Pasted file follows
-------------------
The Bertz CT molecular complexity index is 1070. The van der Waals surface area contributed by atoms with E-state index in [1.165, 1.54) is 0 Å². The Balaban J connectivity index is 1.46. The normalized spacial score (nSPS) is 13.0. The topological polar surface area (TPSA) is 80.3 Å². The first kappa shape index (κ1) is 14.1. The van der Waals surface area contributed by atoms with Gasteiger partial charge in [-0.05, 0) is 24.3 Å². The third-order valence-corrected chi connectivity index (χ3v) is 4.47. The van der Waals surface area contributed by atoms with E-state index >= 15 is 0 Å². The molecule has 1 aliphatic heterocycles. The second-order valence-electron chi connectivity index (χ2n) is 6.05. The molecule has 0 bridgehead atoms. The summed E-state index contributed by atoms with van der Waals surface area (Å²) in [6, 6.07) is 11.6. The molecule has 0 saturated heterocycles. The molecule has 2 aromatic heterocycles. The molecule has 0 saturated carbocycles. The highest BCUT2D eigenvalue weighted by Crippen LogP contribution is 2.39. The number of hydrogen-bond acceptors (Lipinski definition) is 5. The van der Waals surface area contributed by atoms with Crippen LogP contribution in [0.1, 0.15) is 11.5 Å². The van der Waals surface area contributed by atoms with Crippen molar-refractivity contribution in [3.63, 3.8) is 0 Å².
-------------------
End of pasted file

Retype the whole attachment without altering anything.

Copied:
The Bertz CT molecular complexity index is 1070. The van der Waals surface area contributed by atoms with E-state index in [1.165, 1.54) is 0 Å². The Balaban J connectivity index is 1.46. The normalized spacial score (nSPS) is 13.0. The topological polar surface area (TPSA) is 80.3 Å². The first kappa shape index (κ1) is 14.1. The van der Waals surface area contributed by atoms with Gasteiger partial charge in [-0.05, 0) is 24.3 Å². The third-order valence-corrected chi connectivity index (χ3v) is 4.47. The van der Waals surface area contributed by atoms with E-state index >= 15 is 0 Å². The molecule has 1 aliphatic heterocycles. The second-order valence-electron chi connectivity index (χ2n) is 6.05. The molecule has 0 bridgehead atoms. The summed E-state index contributed by atoms with van der Waals surface area (Å²) in [6, 6.07) is 11.6. The molecule has 0 saturated heterocycles. The molecule has 2 aromatic heterocycles. The molecule has 0 saturated carbocycles. The highest BCUT2D eigenvalue weighted by Crippen LogP contribution is 2.39. The number of hydrogen-bond acceptors (Lipinski definition) is 5. The van der Waals surface area contributed by atoms with Crippen LogP contribution in [0.1, 0.15) is 11.5 Å². The van der Waals surface area contributed by atoms with Crippen molar-refractivity contribution in [3.63, 3.8) is 0 Å².